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  • Festivals of Freedom: Memory and Meaning in African American Emancipation Celebrations, 1808-1915
  • Thomas J. Brown
Festivals of Freedom: Memory and Meaning in African American Emancipation Celebrations, 1808-1915. By Mitch Kachun. (Amherst: University of Massachusetts Press, 2003. Pp. 339. Cloth, $39.95.)

Mitch Kachun's thoughtfully conceived and assiduously researched Festivals of Freedom makes a valuable contribution to the bourgeoning literature on American commemorative traditions. The survey of celebrations of the dismantling of slavery from the 1808 abolition of the Atlantic slave trade through the early twentieth century amply demonstrates the value of close attention to the form as well as the thematic focus of retrospective rituals. Though the emancipation effected by the Civil War was the central triumph of liberty in the period Kachun covers, the war years and immediate aftermath occupy an ambivalent position in his narrative as "at once the apogee of the Freedom Day tradition and the beginning of its dissolution" (146). That irony illuminates the complex transitions shaped by the war.

Kachun shows that the freedom festival was a frequently changing palimpsest of African American identity. Adapting aspects of eighteenth-century Negro Election Day rituals (which in turn often reflected significant African influences) and July 4 celebrations, remembrance of the prohibition of the slave trade emerged during the early republic as an important forum for black oratory. Though the observances waned by the 1820s, commemorations of emancipation in New York provided a bridge toward a major annual event marking abolition in the West Indies. During the antebellum period, August 1 ceremonies attracted large biracial audiences in communities throughout the North and provided a useful vehicle for the antislavery movement as well as a setting in which African Americans explored the [End Page 96] meanings of their current freedom, such as the extent to which it should properly be and could safely be expressed by revelry.

Emancipation in the Civil War expanded vastly on this foundation, most obviously in spectacular commemorations across the South, but also introduced forces of fragmentation. As communities often marked the date on which the bondage of local slaves ended, and as January 1 was an impractical date for outdoor celebrations in much of the North, the coherence of August 1 rituals gave way to variations that Kachun traces with evidence ranging from Key West to San Francisco, an overview helpfully supplemented with a chapter focused on the important case of April 16 observances in Washington, D.C. He finds that postwar observances deepened debates among African Americans about patterns of festivity and gentility. The observances also featured discussion about black allegiance to the Republican Party and the extent to which remembrance of slavery and emancipation should form the core of black identity. These debates intersected with social contests for leadership, notably between African Americans free in the antebellum era and those freed by the war and later between the war generation and its heirs. Without the unifying political purpose that had helped to sustain the August 1 commemorations, the tradition gradually contracted.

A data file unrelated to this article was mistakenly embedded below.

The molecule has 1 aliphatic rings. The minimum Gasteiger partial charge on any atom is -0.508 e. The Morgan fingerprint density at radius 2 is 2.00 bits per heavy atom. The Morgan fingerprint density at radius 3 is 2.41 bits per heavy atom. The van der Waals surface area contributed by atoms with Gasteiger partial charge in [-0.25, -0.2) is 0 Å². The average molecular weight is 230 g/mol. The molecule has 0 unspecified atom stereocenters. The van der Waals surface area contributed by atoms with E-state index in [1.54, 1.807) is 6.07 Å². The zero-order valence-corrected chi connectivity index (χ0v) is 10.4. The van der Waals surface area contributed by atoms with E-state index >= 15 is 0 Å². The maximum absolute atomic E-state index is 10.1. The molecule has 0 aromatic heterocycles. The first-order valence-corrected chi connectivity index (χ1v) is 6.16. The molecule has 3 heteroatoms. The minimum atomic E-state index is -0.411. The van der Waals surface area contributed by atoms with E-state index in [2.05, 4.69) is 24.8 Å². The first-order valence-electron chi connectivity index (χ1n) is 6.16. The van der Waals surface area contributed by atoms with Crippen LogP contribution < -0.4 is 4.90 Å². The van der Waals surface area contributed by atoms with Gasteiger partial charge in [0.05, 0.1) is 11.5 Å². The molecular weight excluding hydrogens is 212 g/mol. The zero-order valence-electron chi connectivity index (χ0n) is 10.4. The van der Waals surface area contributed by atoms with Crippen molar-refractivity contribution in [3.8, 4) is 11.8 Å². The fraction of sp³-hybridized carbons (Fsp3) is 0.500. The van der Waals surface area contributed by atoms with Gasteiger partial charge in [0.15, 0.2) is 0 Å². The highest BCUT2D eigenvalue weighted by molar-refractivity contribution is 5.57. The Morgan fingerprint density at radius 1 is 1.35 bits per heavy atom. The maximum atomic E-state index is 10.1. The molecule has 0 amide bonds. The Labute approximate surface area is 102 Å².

Festivals of Freedom offers a stimulating complement to David Blight's magisterial Race and Reunion: The Civil War in American Memory (2001). While Blight expertly sketched a range of opinions among African Americans about preserving collective memory of slavery and abolition, his emphasis was on the ways in which a white consensus marginalized the emancipationist legacy of the Civil War without entirely erasing a past that still offers regenerative power. In contrast, Kachun is equally aware of the extent to which postwar Southern whites actively suppressed celebrations of emancipation and the extent to which postwar Northern whites lost interest in its commemoration, but his focus is on African Americans' attitudes toward the custom, including their role in its decline. Although he notes that their withdrawal partly measured the frustration of celebrating freedom in the age of Jim Crow, he stresses the degree to which it reflected the rise of a modern society-influenced by African Americans through mass migration, dance, music, and the historical perspectives of intellectuals like Alain Locke and Carter Woodson—that replaced retrospective civic rituals like Freedom Day with new urban entertainments, new political structures, and new conceptions of tradition. For Kachun, the...


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